The new desktop pc 2 (Assembling and first results)

In the first part, I explained the selection of components. Now, in the second part, I’ll explain how the PC was assembled and what my experiences were.

I have also recorded a video:

The case

Der neue Desktop PC Teil 2 (Zusammenbau)

The Fractal Design Define 7 Compact is practically the same size as my old PC case. It easily accommodates motherboards up to E-ATX format and offers enough space for the various components. In contrast to before, however, only 2 3.5 inch hard disks are possible in the lower part if the power supply unit with its cables is not too large.

The case is practically closed on all sides, so that any fresh air has to enter through the two slots at the front and is expelled through the 120mm fan at the rear. There is a 140mm fan at the front, which can be supplemented by another fan.

Installing the motherboard was very easy, simply because there is enough space in this case. The only point that was somewhat critical was the cable management at the rear, as there is not enough space between the case wall and the rear wall of the system.

The usual plugs for connecting the front connections are also all individual. There are better solutions that combine these plugs in one block. This is a point of criticism, but it wouldn’t have put me off the case.

Mainboard, fan and RAM

The MSI Z790 A MAX Wifi motherboard looks elegant and is equipped with enough space for NVMe drives. One curiosity should be noted. For the first time in a long time, a CD with the drivers was included with the board. I haven’t seen one for a while.

Unfortunately, I made a mistake with the RAM, because the slot directly on the CPU socket could not be used due to the height of the RAM bars and the size of the Thermalright fan. But the next slot a little further away from the CPU socket worked. If I ever want to upgrade, then the 2ö. Set RAM has to be low profile in any case.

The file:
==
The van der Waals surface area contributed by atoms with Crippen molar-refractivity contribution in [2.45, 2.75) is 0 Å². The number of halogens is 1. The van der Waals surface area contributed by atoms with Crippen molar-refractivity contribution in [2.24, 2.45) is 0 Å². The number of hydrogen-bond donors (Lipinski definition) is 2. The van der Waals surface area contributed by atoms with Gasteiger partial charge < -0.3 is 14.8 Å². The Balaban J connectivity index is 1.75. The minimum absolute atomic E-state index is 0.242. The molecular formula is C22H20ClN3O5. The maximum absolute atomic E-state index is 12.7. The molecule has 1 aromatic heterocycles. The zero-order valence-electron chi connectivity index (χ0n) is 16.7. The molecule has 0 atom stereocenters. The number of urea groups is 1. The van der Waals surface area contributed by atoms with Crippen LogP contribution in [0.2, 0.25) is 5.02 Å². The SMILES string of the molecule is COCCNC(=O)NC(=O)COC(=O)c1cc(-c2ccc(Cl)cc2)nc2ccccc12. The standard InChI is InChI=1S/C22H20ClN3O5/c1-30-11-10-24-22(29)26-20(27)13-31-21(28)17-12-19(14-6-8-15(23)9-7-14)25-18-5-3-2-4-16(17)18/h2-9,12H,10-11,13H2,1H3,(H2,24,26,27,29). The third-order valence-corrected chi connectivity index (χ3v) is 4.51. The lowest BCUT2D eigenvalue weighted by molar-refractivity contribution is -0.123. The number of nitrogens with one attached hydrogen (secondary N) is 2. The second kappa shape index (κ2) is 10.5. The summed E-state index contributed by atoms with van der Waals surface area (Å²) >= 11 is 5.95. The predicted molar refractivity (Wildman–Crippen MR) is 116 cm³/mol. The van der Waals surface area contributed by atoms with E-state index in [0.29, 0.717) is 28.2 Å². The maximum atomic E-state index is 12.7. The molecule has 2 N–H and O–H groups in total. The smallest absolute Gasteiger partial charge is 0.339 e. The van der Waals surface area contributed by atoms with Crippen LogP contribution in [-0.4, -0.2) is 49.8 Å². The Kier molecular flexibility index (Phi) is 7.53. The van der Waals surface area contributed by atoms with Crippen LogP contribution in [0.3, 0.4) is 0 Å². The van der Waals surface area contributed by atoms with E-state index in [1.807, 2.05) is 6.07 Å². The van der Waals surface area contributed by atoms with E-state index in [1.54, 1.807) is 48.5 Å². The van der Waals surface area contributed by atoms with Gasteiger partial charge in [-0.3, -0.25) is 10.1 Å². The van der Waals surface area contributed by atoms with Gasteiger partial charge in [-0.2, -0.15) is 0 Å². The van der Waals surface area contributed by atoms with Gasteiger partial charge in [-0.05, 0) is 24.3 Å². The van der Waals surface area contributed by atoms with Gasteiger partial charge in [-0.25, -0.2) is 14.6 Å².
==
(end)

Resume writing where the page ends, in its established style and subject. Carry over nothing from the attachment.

First boot and Windows installation

Then comes the first boot and the first look at the BIOS. I set the XMP profile there and the CPU and RAM were also recognized without any problems.

The MSI is quite clear and you can access all settings very easily.

The new desktop pc 2 (Assembling and first results)

After booting into the BIOS, the old Windows 10 installation was actually booted cleanly in this system, as I hadn’t disposed of the SSD. However, I then installed Windows 11 Clean and had to buy a key, as Microsoft has removed the option to upgrade from Windows 8 free of charge.

The power limits and Handbrake

Intel specifies the power limits for each CPU in the technical data. One is PL1, the basic performance of the CPU and PL2 indicates how much the CPU is allowed to use for short peaks. These are officially 125 and 253 watts respectively. However, these limits are left open on most boards, including MSI.

The new desktop pc 2 (Assembling and first results)

I then entered them once with the correct values and the power consumption of the CPU was then also correct. I then reduced the power limits once and converted a 4k 1 minute video each time using Handbrake.

The new desktop pc 2 (Assembling and first results)

I used a ready-made preset that does not use Quicksync or NVENC as an encoder and therefore relies solely on the CPU. As you can see here, there is only a minimal drop in performance when the PL2 is reduced to 150W, but only for 4 seconds. As a cross-check, I also carried out the same test after a reboot with Preset, which in this case uses Quicksync, and with hardware support you can see that there is no loss of performance.

I have since set my PL2 to 170W to perhaps have a little reserve.

And how much power the new PC now has with its components is something we’ll look at in Part 3.


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